Ten Years Ago -- September 11, 2001
For the past few weeks, the remembrances of 9/11 have been airing almost 24/7 on TV, e.g., the George Bush interview. On I-95 between DC and NYC, various acts of remembrance have occupied the road in addition to the end of summer traffic to head to the beach one last time or to take junior to college for the first time.
Many of us will have our own memories of that fateful day. Mine will include a beautiful morning as I went off to teach an early morning class with a first year PhD student, Pete Leeson, as my teaching assistant, and hearing the news in that classroom full of students. It also included shock as I saw the twin towers I had been in hundreds of times as a visitor, in fact, buildings I had worked in for a few years teaching night classes, fall to the ground. I will remember the concern for my former neighbors in Middletown, NJ, who I commuted with on NJ Transit to and from work for several years. And I will remember the concern I had for the safety of my new neighbors in Fairfax, VA who worked at the Pentagon. And I will remember the concern I had that day, and expressed that day, that the gains in personal and economic freedom that we had experienced in the previous 20 years would be reversed due to fear and a sense of lack of security.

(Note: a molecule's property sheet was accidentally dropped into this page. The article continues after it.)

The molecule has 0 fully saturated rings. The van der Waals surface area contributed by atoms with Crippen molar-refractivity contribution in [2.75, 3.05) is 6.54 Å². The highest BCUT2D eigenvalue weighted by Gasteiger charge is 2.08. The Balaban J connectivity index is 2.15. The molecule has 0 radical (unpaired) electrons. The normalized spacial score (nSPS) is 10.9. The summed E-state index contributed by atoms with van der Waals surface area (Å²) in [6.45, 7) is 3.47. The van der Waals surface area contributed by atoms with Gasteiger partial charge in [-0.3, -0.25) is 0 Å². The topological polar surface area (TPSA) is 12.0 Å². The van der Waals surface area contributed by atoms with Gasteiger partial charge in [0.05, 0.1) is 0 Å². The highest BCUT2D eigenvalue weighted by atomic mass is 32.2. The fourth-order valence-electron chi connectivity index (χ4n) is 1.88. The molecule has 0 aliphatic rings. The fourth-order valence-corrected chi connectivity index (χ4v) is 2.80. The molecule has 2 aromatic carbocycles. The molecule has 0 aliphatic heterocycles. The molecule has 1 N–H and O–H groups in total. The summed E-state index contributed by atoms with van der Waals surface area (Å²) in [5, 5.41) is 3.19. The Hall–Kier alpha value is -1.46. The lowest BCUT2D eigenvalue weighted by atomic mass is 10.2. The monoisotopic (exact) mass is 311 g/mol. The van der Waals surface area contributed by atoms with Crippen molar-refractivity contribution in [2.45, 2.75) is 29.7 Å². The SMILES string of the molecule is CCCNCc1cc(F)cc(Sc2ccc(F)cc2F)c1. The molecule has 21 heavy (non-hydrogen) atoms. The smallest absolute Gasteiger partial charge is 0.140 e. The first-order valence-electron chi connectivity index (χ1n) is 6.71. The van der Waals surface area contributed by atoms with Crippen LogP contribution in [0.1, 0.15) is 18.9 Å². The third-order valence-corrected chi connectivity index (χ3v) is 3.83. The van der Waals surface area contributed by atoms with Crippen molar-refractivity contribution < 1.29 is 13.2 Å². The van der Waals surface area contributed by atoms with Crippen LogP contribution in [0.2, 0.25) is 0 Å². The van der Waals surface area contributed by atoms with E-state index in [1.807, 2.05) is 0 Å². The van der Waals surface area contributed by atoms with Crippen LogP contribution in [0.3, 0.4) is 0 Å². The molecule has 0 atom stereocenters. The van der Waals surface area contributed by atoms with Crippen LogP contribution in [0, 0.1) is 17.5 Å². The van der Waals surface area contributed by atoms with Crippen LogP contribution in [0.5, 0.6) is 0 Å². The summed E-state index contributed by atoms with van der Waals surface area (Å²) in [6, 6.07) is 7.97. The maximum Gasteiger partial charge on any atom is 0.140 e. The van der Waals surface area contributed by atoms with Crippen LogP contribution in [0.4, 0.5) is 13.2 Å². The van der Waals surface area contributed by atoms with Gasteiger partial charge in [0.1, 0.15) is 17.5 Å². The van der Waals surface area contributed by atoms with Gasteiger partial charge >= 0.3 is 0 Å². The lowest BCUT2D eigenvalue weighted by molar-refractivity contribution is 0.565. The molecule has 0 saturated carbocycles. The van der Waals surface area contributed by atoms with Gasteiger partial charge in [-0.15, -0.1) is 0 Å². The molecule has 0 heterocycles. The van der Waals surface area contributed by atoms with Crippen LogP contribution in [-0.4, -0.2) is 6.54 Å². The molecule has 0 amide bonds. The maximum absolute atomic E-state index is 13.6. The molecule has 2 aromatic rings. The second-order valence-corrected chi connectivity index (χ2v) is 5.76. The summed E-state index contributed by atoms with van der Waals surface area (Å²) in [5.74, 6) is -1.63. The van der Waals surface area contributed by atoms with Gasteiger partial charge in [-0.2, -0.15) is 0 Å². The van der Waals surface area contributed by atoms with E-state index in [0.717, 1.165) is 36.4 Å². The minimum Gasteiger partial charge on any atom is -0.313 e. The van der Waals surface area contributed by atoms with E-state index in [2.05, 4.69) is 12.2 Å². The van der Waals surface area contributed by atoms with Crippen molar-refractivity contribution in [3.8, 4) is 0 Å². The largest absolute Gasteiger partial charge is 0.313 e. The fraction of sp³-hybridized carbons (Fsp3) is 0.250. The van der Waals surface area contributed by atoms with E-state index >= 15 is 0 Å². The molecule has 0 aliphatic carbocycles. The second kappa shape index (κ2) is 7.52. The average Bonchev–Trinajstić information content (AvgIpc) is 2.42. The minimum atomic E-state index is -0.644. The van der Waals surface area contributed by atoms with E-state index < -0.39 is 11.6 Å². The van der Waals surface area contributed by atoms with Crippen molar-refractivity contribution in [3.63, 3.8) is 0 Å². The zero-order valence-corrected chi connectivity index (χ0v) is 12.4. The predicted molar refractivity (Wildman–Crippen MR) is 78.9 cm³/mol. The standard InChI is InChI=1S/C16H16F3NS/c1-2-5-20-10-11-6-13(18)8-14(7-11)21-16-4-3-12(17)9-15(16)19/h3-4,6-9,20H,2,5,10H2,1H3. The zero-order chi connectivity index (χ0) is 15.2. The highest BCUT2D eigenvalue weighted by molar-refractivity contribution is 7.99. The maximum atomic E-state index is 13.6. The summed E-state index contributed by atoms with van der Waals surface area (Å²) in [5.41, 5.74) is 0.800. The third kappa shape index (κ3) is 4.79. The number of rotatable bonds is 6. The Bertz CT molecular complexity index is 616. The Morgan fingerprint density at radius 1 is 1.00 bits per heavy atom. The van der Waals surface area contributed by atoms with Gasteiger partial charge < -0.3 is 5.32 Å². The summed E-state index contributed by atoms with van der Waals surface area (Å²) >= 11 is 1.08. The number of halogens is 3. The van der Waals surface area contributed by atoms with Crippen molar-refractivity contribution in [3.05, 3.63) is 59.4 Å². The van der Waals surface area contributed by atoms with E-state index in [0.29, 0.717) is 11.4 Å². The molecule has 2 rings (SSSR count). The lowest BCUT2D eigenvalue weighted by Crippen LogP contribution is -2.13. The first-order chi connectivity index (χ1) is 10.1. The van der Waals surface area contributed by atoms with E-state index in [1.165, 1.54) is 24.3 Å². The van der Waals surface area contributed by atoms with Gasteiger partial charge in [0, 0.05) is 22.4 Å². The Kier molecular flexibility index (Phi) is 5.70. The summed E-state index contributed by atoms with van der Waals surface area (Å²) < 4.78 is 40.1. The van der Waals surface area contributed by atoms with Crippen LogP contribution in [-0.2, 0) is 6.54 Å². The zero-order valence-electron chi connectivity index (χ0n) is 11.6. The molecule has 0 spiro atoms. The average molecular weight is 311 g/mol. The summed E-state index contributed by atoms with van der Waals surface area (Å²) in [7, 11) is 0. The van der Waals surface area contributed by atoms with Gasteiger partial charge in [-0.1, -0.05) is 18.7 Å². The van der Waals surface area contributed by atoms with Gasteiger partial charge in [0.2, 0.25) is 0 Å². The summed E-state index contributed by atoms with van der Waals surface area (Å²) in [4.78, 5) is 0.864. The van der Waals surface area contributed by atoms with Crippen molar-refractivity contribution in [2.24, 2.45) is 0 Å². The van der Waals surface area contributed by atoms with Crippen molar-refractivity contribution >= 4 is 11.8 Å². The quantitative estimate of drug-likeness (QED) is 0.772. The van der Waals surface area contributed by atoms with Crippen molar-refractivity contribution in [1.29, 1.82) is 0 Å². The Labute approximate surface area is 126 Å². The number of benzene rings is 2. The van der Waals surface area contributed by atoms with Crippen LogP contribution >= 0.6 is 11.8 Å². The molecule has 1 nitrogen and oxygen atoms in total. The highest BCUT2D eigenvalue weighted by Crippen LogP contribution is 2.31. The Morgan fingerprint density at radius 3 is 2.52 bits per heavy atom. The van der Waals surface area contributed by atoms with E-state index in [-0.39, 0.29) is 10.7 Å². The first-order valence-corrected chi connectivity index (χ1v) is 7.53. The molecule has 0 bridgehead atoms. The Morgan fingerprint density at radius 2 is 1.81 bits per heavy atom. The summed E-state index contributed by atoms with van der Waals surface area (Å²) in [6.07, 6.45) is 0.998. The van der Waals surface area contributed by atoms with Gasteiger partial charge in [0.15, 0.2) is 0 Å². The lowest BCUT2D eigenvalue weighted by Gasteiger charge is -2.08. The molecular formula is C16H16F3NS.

But the consequences have been far greater than the initial shock of the attack on our psyche. The reality is that we have been a nation at war ever since that day in an explicit sense, even if we were implicitly already a nation at war. And that has severe implications for the economic policy and ultimately on the economy.
Joe Stiglitz has published an op-ed looking at the price of 9/11. What do you think of his analysis? Where would you agree with him, and where would you disagree? Does the agreement or disagreement turn on economic analysis or on value judgments beyond the realm of economic analysis?